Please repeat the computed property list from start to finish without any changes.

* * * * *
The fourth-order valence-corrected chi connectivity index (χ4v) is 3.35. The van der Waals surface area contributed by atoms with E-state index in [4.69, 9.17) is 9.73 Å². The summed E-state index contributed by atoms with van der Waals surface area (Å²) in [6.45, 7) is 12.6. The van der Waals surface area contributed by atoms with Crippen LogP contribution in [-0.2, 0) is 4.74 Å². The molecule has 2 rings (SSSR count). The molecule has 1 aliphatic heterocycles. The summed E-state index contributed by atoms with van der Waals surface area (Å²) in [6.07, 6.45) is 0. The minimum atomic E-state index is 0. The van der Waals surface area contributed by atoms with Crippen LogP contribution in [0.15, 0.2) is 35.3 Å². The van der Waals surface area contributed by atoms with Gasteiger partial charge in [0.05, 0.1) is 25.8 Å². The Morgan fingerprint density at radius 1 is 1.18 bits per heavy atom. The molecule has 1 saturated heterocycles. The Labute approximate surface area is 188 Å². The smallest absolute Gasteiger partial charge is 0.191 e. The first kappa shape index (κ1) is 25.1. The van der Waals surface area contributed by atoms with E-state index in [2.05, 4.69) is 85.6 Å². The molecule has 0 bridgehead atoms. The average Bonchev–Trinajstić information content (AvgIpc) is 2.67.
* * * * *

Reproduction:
The fourth-order valence-corrected chi connectivity index (χ4v) is 3.35. The van der Waals surface area contributed by atoms with E-state index in [4.69, 9.17) is 9.73 Å². The summed E-state index contributed by atoms with van der Waals surface area (Å²) in [6.45, 7) is 12.6. The van der Waals surface area contributed by atoms with Crippen LogP contribution in [-0.2, 0) is 4.74 Å². The molecule has 2 rings (SSSR count). The molecule has 1 aliphatic heterocycles. The summed E-state index contributed by atoms with van der Waals surface area (Å²) in [6.07, 6.45) is 0. The minimum atomic E-state index is 0. The van der Waals surface area contributed by atoms with Crippen LogP contribution in [0.15, 0.2) is 35.3 Å². The van der Waals surface area contributed by atoms with Gasteiger partial charge in [0.05, 0.1) is 25.8 Å². The Morgan fingerprint density at radius 1 is 1.18 bits per heavy atom. The molecule has 1 saturated heterocycles. The Labute approximate surface area is 188 Å². The smallest absolute Gasteiger partial charge is 0.191 e. The first kappa shape index (κ1) is 25.1. The van der Waals surface area contributed by atoms with E-state index in [2.05, 4.69) is 85.6 Å². The molecule has 0 bridgehead atoms. The average Bonchev–Trinajstić information content (AvgIpc) is 2.67.